Ok, so it’s been over a month since I’ve made a post. This is not a surprise. Why?
Since my last post, I’ve:
Spent a week in Barbados for a work meetup.
Spent a weekend at WordCamp Minneapolis.
Spent 8 days in Portland for new home scouting/vacation and a work conference.
Got sick two separate times – once due to an allergy-related sinus infection, then getting a cold on top of the allergies. DO NOT RECOMMEND.
Family gatherings (Easter).
Moving prep (OMG).
Due to the travel, I didn’t stick to my training regime as strictly as I should have. I did well in Barbados, and did fuck-all in Portland other than two runs under 3 miles. Then being sick made me want to die and not run whatsoever.
Since I hadn’t run in over a week, any distance I had built up was basically lost. The longest “run” I’ve done to date is 9 miles. I say “run” because it was mostly running with pauses to stretch out stiff leg muscles and walking for 30-60 seconds when I got winded.
My last half back in 2010, my longest run had only been 10 miles, however, I had been logging in ~25-35 mi/week at the same time. The past two weeks I’ve been barely scraping above 15 mi/week. Considering the half is 13.1 miles, this is not good.
Now, in order to even finish the race, I’m going to have to use the Galloway plan for running this half. Well, more run/walk the half. Planning on the 3:1 run/walk to start out, but I might be none:all run/walk by the end. I’m pissed because I had been doing great with my training and was en route to having a PR in the half, and now I’m going to be lucky if I finish under 3 hours. 😦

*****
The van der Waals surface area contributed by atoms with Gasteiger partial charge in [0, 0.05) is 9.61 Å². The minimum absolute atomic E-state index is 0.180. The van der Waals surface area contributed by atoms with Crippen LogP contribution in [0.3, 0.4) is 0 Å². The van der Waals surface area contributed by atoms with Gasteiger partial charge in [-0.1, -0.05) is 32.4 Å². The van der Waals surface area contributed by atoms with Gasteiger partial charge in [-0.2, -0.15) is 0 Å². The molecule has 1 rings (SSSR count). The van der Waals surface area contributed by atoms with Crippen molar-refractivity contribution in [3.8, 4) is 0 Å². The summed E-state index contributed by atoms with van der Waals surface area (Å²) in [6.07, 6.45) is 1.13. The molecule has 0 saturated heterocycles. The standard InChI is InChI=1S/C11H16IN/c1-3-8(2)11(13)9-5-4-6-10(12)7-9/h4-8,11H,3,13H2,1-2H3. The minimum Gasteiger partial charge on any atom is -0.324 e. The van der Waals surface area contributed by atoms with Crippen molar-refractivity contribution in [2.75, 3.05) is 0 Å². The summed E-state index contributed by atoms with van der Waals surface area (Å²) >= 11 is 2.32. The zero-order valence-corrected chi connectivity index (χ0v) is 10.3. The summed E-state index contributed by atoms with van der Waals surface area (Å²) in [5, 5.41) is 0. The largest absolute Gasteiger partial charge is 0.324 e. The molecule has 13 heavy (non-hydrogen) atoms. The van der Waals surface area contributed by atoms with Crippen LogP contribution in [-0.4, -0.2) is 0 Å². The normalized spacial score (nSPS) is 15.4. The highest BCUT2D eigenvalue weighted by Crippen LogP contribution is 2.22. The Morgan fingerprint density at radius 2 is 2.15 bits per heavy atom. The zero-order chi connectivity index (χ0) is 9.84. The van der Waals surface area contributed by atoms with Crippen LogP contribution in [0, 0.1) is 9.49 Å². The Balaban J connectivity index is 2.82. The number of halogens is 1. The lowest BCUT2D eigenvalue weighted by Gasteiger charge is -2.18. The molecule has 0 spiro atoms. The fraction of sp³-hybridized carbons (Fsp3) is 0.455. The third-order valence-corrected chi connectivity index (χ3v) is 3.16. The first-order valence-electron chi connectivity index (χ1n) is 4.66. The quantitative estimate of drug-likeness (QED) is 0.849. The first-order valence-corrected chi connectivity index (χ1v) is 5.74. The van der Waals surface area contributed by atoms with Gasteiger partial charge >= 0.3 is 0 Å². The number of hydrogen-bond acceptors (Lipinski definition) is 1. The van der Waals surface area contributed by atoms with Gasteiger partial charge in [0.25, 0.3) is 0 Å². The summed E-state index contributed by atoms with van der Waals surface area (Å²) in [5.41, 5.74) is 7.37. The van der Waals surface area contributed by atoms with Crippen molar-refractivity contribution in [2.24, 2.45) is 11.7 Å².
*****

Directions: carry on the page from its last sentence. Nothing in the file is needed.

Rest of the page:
What huge bummer. But, there’s not much I can do at this point – other than to never travel again during training.
Will post the recap after this weekend. Wish me luck!
“On January 15, 2014, Alex Honnold free-soloed El Sendero Luminoso (The Shining Path) in El Portrero Chico, Mexico in a little over 3 hours. The climb rises 2,500 feet to the summit of El Toro. It could be the most difficult rope-less climb in history.”
What they don’t mention is that the climb is a 5.12d (using the Yosemite Decimal System) – as a former climber1, when I was at the top of my game, I could do some 5.10 climbs, but even then, those were top-roped and only 60ft and in the controlled environment of a climbing gym. And those climbs kicked my ass routinely.
But to climb a 5.12d in three hours, outside, and ropeless2? Honnold has balls of titanium.
——– 1 – I used to live closer to an amazing indoor climbing gym. But now I live too far away to go the 2-3x week I used to. Going once every few months you don’t retain any of your strength or skill, so I just stopped going.
2 – Ropeless = no rest. If your arms/hands are pumped out (overworked arms become weak and burn with lactic acid buildup), having the rope allows you to lean back and shake your arms out for a minute or two. Granted, he can still do this, but only one arm at a time, while the other one hangs on. Jeebus.
My friend E sympathized and said this was why she packed her gym bag obsessively every night (she goes to the gym at zero-dark-thirty) so that doesn’t happen. But I only take ONE THING to the gym aside from myself: my running shoes.
In the winter months, I don’t wear my running shoes to the gym because of the salt and snow. Besides, most gyms will not let you use their machines if your shoes are wet. Thus, I wear my regular shoes to the gym, then change into my running shoes in the locker room.
Besides, if it’s not winter, I’m running outside!
When I got there today and realized I didn’t have my shoes…I felt like such a bonehead. Mainly because I am a bonehead. I had grabbed my shoes, but apparently I set them on the floor when I put my coat on and neglected to pick them back up. They were sitting there mocking me when I got back home. Stupid shoes.
Here’s hoping attempt #2 after work will go more smoothly. Fingers crossed!